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How do Roads Spread AIDS in Africa? A Critique of the Received Policy Wisdom

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  • Djemaï, Elodie

Abstract

This paper empirically analyzes the influence of road proximity on HIV-infection using geographical data on road infrastructure and the Demographic and Health Surveys collected in six African countries. Firstly we show that living in proximity to a major road increases the individual risk of infection. This observed relationship is found to be sensitive to the use of the road and to be robust after correcting for potential selection bias related to the non random placement of people. Secondly, our findings reveal that road infrastructure improves the level of HIV/AIDS-knowledge and facilitates access to condoms, providing no support to the hypothesis that HIV-infection is purely due to ignorance and misfortune. Thirdly, we find that the increased risk of infection is driven by a higher likelihood of engaging in casual sexual partnerships that more than offsets the effect of the increased use of condoms.

Suggested Citation

  • Djemaï, Elodie, 2009. "How do Roads Spread AIDS in Africa? A Critique of the Received Policy Wisdom," TSE Working Papers 09-120, Toulouse School of Economics (TSE).
  • Handle: RePEc:tse:wpaper:22243
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    File URL: http://www.tse-fr.eu/sites/default/files/medias/doc/wp/dev/wp_dev_120_2009.pdf
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    References listed on IDEAS

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    1. Elise Huillery, 2009. "History Matters: The Long-Term Impact of Colonial Public Investments in French West Africa," American Economic Journal: Applied Economics, American Economic Association, vol. 1(2), pages 176-215, April.
    2. Battese, George E. & Tessema, G.A., 1993. "Estimation of stochastic frontier production functions with time-varying parameters and technical efficiencies using panel data from Indian villages," Agricultural Economics of Agricultural Economists, International Association of Agricultural Economists, vol. 9(4), December.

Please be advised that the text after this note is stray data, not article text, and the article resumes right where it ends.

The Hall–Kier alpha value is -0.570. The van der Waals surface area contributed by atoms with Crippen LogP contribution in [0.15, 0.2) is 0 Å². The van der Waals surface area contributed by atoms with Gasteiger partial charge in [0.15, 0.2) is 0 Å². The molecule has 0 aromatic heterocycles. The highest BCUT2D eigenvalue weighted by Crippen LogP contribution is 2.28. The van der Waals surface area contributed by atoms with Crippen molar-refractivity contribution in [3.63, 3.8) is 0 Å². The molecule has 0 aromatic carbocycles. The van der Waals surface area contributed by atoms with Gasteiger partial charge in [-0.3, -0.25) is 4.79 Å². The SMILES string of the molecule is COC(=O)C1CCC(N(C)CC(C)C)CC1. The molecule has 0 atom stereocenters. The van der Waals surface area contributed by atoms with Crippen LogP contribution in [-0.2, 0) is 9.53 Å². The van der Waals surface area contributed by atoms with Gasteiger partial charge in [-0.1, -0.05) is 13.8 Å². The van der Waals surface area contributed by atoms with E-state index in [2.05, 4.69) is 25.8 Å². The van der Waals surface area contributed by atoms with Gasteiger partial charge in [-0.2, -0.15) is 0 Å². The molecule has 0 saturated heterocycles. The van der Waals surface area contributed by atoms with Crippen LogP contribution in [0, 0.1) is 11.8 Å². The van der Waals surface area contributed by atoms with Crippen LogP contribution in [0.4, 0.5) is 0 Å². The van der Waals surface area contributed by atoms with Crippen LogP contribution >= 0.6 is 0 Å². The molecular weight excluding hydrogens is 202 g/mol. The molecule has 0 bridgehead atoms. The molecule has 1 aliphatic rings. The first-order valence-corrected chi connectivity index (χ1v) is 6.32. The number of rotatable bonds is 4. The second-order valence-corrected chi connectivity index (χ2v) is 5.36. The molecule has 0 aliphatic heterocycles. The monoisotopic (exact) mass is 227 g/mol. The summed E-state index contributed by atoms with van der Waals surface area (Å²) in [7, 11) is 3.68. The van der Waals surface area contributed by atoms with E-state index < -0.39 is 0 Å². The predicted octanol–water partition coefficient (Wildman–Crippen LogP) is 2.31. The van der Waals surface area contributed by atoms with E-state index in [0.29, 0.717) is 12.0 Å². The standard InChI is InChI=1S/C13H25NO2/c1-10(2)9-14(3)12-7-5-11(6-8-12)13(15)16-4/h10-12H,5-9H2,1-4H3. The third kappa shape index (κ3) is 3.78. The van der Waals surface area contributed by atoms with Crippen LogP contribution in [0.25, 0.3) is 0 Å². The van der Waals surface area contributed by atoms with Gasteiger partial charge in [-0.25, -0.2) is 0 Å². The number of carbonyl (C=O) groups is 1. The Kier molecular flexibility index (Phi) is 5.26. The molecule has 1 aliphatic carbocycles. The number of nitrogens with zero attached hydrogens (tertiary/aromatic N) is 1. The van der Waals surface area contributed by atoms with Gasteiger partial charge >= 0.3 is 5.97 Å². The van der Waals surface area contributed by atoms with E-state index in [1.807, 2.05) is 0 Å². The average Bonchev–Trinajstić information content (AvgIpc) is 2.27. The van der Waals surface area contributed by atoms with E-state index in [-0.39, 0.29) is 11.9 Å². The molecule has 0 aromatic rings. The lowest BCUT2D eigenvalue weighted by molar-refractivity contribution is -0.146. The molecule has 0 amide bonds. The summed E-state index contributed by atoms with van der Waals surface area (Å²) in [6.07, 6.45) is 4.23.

3. Peterson, Steven & Hoffer, George & Millner, Edward, 1995. "Are Drivers of Air-Bag-Equipped Cars More Aggressive? A Test of the Offsetting Behavior Hypothesis," Journal of Law and Economics, University of Chicago Press, vol. 38(2), pages 251-264, October.
    4. Fay, Marianne & Leipziger, Danny & Wodon, Quentin & Yepes, Tito, 2005. "Achieving child-health-related Millennium Development Goals: The role of infrastructure," World Development, Elsevier, vol. 33(8), pages 1267-1284, August.
    5. Jacoby, Hanan C, 2000. "Access to Markets and the Benefits of Rural Roads," Economic Journal, Royal Economic Society, vol. 110(465), pages 713-737, July.
    6. repec:spo:wpecon:info:hdl:2441/10262 is not listed on IDEAS
    7. Battese, G. E. & Tessema, G. A., 1993. "Estimation of stochastic frontier production functions with time-varying parameters and technical efficiencies using panel data from Indian villages," Agricultural Economics, Blackwell, vol. 9(4), pages 313-333, December.
    8. Evans, William N & Graham, John D, 1991. "Risk Reduction or Risk Compensation? The Case of Mandatory Safety-Belt Use Laws," Journal of Risk and Uncertainty, Springer, vol. 4(1), pages 61-73, January.
    9. Straub, Stephane & Vellutini, Charles & Warlters, Michael, 2008. "Infrastructure and economic growth in East Asia," Policy Research Working Paper Series 4589, The World Bank.
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    Cited by:

    1. Jean-Francois Maystadt & Gilles Duranton, 2014. "The development push of refugees," Working Papers 66910685, Lancaster University Management School, Economics Department.
    2. Ibrahim Kasirye, 2016. "HIV/AIDS Sero-prevalence and Socio-economic Status: Evidence from Uganda," African Development Review, African Development Bank, vol. 28(3), pages 304-318, September.

    More about this item

    Keywords

    HIV/AIDS epidemic; spatial inequalities; risk taking;

    JEL classification:

    • I10 - Health, Education, and Welfare - - Health - - - General
    • O12 - Economic Development, Innovation, Technological Change, and Growth - - Economic Development - - - Microeconomic Analyses of Economic Development
    • O18 - Economic Development, Innovation, Technological Change, and Growth - - Economic Development - - - Urban, Rural, Regional, and Transportation Analysis; Housing; Infrastructure

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